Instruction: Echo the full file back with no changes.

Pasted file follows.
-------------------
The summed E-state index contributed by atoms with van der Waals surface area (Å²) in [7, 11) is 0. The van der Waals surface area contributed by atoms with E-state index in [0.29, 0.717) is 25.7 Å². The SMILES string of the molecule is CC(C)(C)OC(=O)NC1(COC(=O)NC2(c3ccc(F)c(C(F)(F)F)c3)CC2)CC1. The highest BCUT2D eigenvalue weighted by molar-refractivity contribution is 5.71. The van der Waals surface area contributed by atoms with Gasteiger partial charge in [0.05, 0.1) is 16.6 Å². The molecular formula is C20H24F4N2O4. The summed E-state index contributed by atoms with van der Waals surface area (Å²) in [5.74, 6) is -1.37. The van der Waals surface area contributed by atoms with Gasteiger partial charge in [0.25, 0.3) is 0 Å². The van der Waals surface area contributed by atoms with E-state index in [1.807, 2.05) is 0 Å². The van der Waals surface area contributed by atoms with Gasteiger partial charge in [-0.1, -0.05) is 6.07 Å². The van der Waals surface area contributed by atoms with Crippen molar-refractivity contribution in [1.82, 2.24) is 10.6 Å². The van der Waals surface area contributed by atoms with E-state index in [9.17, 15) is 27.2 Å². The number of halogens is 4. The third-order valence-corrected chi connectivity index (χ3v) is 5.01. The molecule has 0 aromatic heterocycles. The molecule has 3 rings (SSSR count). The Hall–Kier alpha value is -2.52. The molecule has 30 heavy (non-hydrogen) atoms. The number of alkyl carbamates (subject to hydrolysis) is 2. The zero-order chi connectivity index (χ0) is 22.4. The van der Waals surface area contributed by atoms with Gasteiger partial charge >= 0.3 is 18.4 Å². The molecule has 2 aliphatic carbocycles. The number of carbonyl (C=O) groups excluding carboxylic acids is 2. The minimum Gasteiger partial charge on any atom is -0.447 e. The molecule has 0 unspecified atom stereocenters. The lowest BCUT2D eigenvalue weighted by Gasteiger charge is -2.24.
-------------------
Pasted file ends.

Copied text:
The summed E-state index contributed by atoms with van der Waals surface area (Å²) in [7, 11) is 0. The van der Waals surface area contributed by atoms with E-state index in [0.29, 0.717) is 25.7 Å². The SMILES string of the molecule is CC(C)(C)OC(=O)NC1(COC(=O)NC2(c3ccc(F)c(C(F)(F)F)c3)CC2)CC1. The highest BCUT2D eigenvalue weighted by molar-refractivity contribution is 5.71. The van der Waals surface area contributed by atoms with Gasteiger partial charge in [0.05, 0.1) is 16.6 Å². The molecular formula is C20H24F4N2O4. The summed E-state index contributed by atoms with van der Waals surface area (Å²) in [5.74, 6) is -1.37. The van der Waals surface area contributed by atoms with Gasteiger partial charge in [0.25, 0.3) is 0 Å². The van der Waals surface area contributed by atoms with E-state index in [1.807, 2.05) is 0 Å². The van der Waals surface area contributed by atoms with Gasteiger partial charge in [-0.1, -0.05) is 6.07 Å². The van der Waals surface area contributed by atoms with Crippen molar-refractivity contribution in [1.82, 2.24) is 10.6 Å². The van der Waals surface area contributed by atoms with E-state index in [9.17, 15) is 27.2 Å². The number of halogens is 4. The third-order valence-corrected chi connectivity index (χ3v) is 5.01. The molecule has 0 aromatic heterocycles. The molecule has 3 rings (SSSR count). The Hall–Kier alpha value is -2.52. The molecule has 30 heavy (non-hydrogen) atoms. The number of alkyl carbamates (subject to hydrolysis) is 2. The zero-order chi connectivity index (χ0) is 22.4. The van der Waals surface area contributed by atoms with Gasteiger partial charge >= 0.3 is 18.4 Å². The molecule has 2 aliphatic carbocycles. The number of carbonyl (C=O) groups excluding carboxylic acids is 2. The minimum Gasteiger partial charge on any atom is -0.447 e. The molecule has 0 unspecified atom stereocenters. The lowest BCUT2D eigenvalue weighted by Gasteiger charge is -2.24.